How, then, to get it out?  There was never any question in my mind that I would rescue it somehow, but I didn’t particularly want to get covered in soot and I certainly didn’t want to get attacked by a panicked bird – particularly one as naturally aggressive as an Indian Myna.  I put on a pair of gardening gloves in case I’d have to handle the bird, and I put on also my heavy-duty raincoat, closing the hood tightly around my face so that only my eyes were showing.  If I still had my laboratory goggles from my university days I would have worn those, too.

Yet when I opened the door of the fireplace nothing happened.  The Myna was in there somewhere but I couldn’t see it, and when I tried to reach into the fireplace I couldn’t feel it.  It was crouching low, out of my reach – the prospect of being caught no doubt even more frightening to it than the prospect of being stuck – and I worried for a moment that I wouldn’t be able to save the Myna, until I remembered the ash tray beneath the fireplace.  I pulled it out and almost immediately the Myna flew out of the fireplace and into my sitting-room.

I’d opened the French windows near the fireplace wide so that the Myna wouldn’t fly around the room, and when it came out of the fireplace the Myna sat briefly on the back of one of my dining-chairs, glaring at me the way that Mynas do, before escaping the house by flying over the top of the open door.  It’s tempting in such a moment to wonder about the consciousness of the animal, its sense of the world at that time: did it consider me a threat?  Did it regard its experience as a close-run thing?  Did it have any conception of bad fortune to have found itself stuck in the chimney, or good fortune to have escaped?  When looking in the eye of an animal, and particularly because the eyes of so many animals are so like our own, it’s almost impossible not to impose upon the animal some degree of human awareness – but to imagine a Myna feeling itself lucky is to imagine some degree of cosmic awareness of the bird’s part, and however much we’re willing to imagine an animal with consciousness – and I’m willing to grant animals more consciousness than I suspect many other people would – that remains, I think, a bridge too far.

If the Myna felt nothing, though, I certainly felt lucky.  First and foremost for having avoided the problem of having a dead bird in my chimney; more immediately for having escaped the experience unscratched and unpecked.  “Relief” would probably be a better word to describe these emotions than “luck” – but “lucky” is certainly a good way to describe how I felt when I’d got over the experience, and had a moment to reflect on the opportunity that had been presented to me.  Here was something to write about!  A real, tangible, unusual animal encounter to fill out my weekly requirement!  What luck indeed.

More than luck, though?  Another word might be “serendipity”; another, more problematic word, could be “fate”.

We live in a time when many of us are fond of invoking fate, with varying degrees of confidence.  Perhaps no more so than in any other age – but at a time when much of the world is struggling towards secularism with varying degrees of success, for many people fate or destiny seem to have replaced more formal religious belief.  Just look at the language of love: it’s no longer adequate to settle for a partner or a companion; now one must find one’s “soulmate”, as if each of the six-billion-plus people on earth could be happy with only one person among that unfathomable multitude.  When something fortunate happens we say “It was meant to be”, and though we may not always be serious about such pronouncements there seems to remain a certain degree of faith in some otherworldly power guiding our lives.  Granted, it’s a comforting thought: there’s a strong allure to the idea that there’s some guiding force in all the bewildering enormity of the universe.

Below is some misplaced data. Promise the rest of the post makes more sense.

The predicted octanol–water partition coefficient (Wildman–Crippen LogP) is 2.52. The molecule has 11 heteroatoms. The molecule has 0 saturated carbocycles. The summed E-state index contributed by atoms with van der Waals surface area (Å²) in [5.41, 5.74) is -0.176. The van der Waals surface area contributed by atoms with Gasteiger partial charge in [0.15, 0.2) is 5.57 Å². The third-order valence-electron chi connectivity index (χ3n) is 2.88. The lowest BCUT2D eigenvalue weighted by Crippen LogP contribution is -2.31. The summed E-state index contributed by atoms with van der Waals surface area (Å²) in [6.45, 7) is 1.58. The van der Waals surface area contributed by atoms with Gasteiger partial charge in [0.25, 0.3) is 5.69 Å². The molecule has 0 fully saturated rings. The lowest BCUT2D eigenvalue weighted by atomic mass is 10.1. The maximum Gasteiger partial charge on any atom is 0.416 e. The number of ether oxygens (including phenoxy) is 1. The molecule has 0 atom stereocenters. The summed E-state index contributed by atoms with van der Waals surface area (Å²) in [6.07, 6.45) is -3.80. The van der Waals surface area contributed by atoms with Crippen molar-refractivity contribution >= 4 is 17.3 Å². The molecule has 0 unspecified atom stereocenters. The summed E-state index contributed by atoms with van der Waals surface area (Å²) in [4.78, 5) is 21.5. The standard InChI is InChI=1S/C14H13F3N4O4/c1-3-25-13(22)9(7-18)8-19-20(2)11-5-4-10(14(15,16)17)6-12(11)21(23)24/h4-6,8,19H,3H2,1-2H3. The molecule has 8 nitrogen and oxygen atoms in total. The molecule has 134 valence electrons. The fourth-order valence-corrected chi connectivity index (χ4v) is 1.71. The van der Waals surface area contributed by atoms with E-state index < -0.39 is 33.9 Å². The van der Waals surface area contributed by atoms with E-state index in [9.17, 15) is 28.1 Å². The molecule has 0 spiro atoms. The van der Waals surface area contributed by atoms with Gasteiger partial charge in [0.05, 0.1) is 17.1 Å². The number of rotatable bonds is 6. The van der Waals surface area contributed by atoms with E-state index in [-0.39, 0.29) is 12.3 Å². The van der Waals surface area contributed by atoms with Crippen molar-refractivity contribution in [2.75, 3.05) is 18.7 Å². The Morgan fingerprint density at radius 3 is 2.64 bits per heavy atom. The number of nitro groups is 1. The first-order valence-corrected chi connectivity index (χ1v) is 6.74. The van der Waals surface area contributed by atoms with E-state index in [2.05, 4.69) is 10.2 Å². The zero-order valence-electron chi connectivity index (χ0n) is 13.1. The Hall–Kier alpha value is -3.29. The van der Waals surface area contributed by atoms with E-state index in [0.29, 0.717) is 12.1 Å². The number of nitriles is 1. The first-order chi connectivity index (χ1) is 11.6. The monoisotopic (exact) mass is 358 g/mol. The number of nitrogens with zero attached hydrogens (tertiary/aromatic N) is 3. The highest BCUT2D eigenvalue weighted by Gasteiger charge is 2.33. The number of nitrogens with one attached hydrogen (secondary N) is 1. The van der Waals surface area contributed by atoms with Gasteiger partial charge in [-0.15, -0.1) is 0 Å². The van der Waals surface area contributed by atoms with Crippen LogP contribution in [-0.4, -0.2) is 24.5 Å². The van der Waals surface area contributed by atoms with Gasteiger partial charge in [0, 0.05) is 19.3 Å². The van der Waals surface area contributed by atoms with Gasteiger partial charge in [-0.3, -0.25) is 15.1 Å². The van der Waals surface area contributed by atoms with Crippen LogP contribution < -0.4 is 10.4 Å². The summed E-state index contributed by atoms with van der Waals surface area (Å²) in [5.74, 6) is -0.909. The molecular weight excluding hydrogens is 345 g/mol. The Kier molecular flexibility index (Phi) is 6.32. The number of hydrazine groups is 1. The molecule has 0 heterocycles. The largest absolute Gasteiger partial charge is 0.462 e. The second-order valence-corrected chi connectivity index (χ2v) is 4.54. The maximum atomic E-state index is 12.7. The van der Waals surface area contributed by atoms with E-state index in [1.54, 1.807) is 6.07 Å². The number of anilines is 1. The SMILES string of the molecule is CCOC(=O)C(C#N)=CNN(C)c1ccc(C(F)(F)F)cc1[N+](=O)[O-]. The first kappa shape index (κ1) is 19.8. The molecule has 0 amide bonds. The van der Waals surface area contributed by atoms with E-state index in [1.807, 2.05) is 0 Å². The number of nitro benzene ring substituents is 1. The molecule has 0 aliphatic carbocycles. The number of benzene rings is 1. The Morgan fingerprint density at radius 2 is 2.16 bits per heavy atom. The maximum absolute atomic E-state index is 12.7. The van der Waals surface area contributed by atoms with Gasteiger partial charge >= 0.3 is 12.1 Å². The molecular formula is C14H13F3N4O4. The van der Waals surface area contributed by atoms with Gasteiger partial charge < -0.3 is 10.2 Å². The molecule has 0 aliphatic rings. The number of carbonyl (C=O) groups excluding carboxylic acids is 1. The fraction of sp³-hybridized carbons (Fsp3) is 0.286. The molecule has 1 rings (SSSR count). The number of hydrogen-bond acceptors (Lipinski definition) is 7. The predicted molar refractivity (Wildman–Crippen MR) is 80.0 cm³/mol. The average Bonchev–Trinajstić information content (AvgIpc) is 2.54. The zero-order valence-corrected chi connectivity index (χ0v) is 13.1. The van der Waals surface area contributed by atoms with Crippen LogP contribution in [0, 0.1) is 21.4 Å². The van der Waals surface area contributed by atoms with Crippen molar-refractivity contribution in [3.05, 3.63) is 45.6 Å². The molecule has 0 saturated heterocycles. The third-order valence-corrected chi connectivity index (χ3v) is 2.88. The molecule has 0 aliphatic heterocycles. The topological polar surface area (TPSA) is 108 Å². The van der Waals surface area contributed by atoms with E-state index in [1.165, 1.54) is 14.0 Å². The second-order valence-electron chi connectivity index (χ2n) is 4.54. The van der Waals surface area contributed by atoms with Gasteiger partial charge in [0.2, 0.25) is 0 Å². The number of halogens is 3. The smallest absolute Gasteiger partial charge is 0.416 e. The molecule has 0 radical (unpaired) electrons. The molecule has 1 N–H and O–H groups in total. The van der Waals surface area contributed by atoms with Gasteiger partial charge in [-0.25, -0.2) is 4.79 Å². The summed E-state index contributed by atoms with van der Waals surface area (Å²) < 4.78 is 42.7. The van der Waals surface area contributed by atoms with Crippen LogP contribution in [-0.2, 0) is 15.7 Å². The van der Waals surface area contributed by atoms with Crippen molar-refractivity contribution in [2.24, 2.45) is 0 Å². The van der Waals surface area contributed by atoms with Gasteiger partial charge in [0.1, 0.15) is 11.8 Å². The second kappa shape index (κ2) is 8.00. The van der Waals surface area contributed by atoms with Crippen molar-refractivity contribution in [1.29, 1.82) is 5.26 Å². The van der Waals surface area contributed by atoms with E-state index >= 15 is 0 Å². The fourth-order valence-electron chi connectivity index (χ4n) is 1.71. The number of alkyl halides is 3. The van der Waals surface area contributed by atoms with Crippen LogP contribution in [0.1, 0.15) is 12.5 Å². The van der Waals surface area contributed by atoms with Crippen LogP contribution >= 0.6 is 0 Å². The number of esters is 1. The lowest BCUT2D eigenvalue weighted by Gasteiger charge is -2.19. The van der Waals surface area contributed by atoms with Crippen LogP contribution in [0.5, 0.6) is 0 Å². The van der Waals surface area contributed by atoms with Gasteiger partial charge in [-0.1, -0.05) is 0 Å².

If the thought of fate or destiny is a comfort, the corollary would suggest that the absence of fate or destiny – the idea that life is random and unguided – is unforgivingly bleak.  But I think it’s possible – and easy – to look at it another way: it shouldn’t be too much of a deductive leap to say that a life without fate is a life of absolute freedom.  I’m certainly not the first person to suggest such a thing, yet it seems that it’s still necessary to point it out: the more I think about it the more I find that notions of fate or destiny are almost horrifyingly constricting.  I can’t imagine anything worse than the thought that there’s a particular path a human life is supposed to take – with the suggestion that any deviation from that path is somehow “wrong”.

So let’s forget about fate, let’s decry the notion that the universe has a purpose.  While we’re at it let’s stop looking for the meaning of life: it’s not such a bad thing for life to be meaningless, for the universe to be indifferent to us.  If any of us has an iron-clad destiny, and if life has any meaning, may I suggest that it’s simply this: to live.  To experience the world as it happens around us day by day, to find what makes us content, knowing that we are conducting ourselves within a realm of infinite possibilities.  To know that a bird stuck in our chimney at the moment we’re seeking inspiration is not an omen or a sign or a gift – it’s just a happy accident.  The world is extraordinary in its randomness; somehow I can’t help feeling that to see some “higher” meaning in it is to make it banal, more clockwork – and in the process to make life an infinitely lesser experience.